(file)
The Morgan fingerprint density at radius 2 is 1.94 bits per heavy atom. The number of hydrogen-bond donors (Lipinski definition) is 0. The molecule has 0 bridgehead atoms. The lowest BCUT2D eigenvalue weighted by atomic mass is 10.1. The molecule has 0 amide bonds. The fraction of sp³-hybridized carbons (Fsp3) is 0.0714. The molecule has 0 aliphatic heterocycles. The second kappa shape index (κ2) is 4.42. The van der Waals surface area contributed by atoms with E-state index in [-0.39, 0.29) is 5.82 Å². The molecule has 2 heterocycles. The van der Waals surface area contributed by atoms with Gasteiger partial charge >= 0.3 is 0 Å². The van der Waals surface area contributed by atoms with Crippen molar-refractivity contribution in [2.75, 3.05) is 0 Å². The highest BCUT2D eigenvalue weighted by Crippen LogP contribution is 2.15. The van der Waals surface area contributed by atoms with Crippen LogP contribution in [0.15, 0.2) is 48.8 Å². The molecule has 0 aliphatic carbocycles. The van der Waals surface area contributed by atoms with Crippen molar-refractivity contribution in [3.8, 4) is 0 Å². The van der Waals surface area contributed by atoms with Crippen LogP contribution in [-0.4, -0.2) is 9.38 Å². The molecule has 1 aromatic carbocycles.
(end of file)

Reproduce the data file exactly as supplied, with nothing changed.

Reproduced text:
The Morgan fingerprint density at radius 2 is 1.94 bits per heavy atom. The number of hydrogen-bond donors (Lipinski definition) is 0. The molecule has 0 bridgehead atoms. The lowest BCUT2D eigenvalue weighted by atomic mass is 10.1. The molecule has 0 amide bonds. The fraction of sp³-hybridized carbons (Fsp3) is 0.0714. The molecule has 0 aliphatic heterocycles. The second kappa shape index (κ2) is 4.42. The van der Waals surface area contributed by atoms with E-state index in [-0.39, 0.29) is 5.82 Å². The molecule has 2 heterocycles. The van der Waals surface area contributed by atoms with Gasteiger partial charge >= 0.3 is 0 Å². The van der Waals surface area contributed by atoms with Crippen molar-refractivity contribution in [2.75, 3.05) is 0 Å². The highest BCUT2D eigenvalue weighted by Crippen LogP contribution is 2.15. The van der Waals surface area contributed by atoms with Crippen LogP contribution in [0.15, 0.2) is 48.8 Å². The molecule has 0 aliphatic carbocycles. The van der Waals surface area contributed by atoms with Crippen molar-refractivity contribution in [3.8, 4) is 0 Å². The van der Waals surface area contributed by atoms with Crippen LogP contribution in [-0.4, -0.2) is 9.38 Å². The molecule has 1 aromatic carbocycles.